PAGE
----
The cheetah is immortalized in popular culture as the fastest land animals. However, there is a lot more to the cheetah than pure speed. They are graceful, beautiful cats, with a unique classification and a potential baraminological position change required. These gorgeous cats demonstrate design in a myriad of ways which will be explored in this article.
Cheetahs were first discovered and classified back in 1775 and has been in genus Acinonyx since 1828. Currently, it is the sole occupant of the genus, with the name Acinonyx jubatus. The genus name refers to the Cheetah being unique among cats in its inability to retract its claws. There are a few subspecies that have been proposed over the years but the cheetah is remarkably similar within the species. Baraminologically the cheetah is placed with the rest of the cats in the Feline kind. However, some creationist baraminologists quietly suspect the cheetah might need its own baramin, a possibility I want to consider in the future. Interestingly, however, there is a color morph of the species, referred to as the king cheetah, which has a trio of stripes running down its spine.
The characteristic pattern of a cheetah is its spots. It has nearly two thousand of them, though there is a color morph of the species, referred to as the king cheetah, which has a trio of stripes running down its spine. They are most active during the day, with rare, scattered reports of activity at night. Females are smaller than males and live a solitary life, except when mating or raising cubs. Males form territories, but will sometimes group together to rule more ground jointly. When cheetahs meet, they do communicate freely, as they are one of the most vocal cats, exhibiting a wide range of sounds. They also groom one another.
Cheetahs are excellent predators. Because of their extreme speed, they can easily track down their prey. However, they are sprinters, not long-distance runners. Many of their prey can sustain their pace over a much longer distance. Therefore, the cheetah has to be crafty in stalking its prey. It usually needs to get close, often by creeping through long grass, in order to get close enough to strike.
The cheetah is clearly designed for speed. Scientists have discovered that cheetahs have the optimum body size to body mass, to leg size ratio that allows it to maximize its speed. Further, its nasal passages are enlarged, as are the heart and lungs. This allows the cheetah to rapidly exchange gases from the lungs to the bloodstream and back again. In perhaps one of the most interesting twists of the cheetah, they use their spindly looking tail to steer at high speeds.
Female cheetahs can have a litter every seventeen to twenty months, unless their whole litter dies off, in which case they will be ready to mate again much more quickly. They carry their young for three months before they are born and average three to five cubs in a litter, though they can have as many as eight. Because the cubs are born with a strip of bluish hair running down their back, some scientists have suggested that the cheetah cubs look like the notably feisty honey badger, granting them a measure of protection against predation. If this is the case, it works very poorly as most cubs will not reach maturity. It takes up to twenty months for cubs to leave their mother. Males will live for ten years on average, while a female caps out around fifteen.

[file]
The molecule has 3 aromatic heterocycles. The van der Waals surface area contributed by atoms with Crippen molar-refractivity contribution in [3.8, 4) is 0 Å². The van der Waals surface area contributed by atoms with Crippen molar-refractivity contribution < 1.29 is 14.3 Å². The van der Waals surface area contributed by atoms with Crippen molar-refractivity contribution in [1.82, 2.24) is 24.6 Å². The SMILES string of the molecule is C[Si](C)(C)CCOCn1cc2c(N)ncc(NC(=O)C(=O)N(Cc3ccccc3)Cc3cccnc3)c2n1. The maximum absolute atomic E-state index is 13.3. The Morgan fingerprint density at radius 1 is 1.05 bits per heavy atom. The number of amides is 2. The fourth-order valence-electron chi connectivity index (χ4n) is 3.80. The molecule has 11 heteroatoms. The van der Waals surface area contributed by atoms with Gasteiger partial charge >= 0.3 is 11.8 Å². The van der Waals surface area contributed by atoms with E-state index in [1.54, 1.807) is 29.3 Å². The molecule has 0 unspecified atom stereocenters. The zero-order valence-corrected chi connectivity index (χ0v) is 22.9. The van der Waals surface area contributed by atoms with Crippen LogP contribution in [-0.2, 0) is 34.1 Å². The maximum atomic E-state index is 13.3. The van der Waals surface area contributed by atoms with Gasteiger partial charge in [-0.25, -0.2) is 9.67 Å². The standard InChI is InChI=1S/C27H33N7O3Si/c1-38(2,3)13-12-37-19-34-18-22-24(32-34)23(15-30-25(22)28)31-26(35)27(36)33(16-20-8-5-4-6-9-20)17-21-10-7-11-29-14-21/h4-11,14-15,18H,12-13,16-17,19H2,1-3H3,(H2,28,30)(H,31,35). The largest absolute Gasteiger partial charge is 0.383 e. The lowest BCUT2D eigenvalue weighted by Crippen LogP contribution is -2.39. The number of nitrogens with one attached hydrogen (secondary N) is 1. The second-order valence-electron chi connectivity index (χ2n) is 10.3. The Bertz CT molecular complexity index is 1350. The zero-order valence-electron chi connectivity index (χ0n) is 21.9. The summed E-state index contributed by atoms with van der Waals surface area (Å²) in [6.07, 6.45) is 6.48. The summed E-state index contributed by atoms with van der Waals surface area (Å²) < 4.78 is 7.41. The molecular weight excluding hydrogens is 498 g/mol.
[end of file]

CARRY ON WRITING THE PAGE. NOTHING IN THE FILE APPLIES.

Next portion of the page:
Interestingly, scientists have proposed that one of the reasons for cub mortality is the lack of genetic diversity among cheetahs. It has been claimed that this lack of diversity is responsible for various birth defects among cheetahs, as well as low gamete production in males. This makes a certain amount of sense, particularly given the creationist model of speciation. If the cheetah speciated out from its original kind, then it would be expected to have lower diversity than its parent population. Thus this low diversity meets creationist expectations.
The cheetah is a beautiful, graceful animal which exhibits numerous design characteristics. While it has undoubtedly speciated somewhat from its cat ancestor, it has adaptations which enable to thrive on the open savannas of Africa. These adaptations could not have come about by chance. The Creator built them into the cheetah’s ancestors from the beginning and, while they were not necessarily expressed, they persisted into the post-flood world where they were expressed in the ancestral cheetah.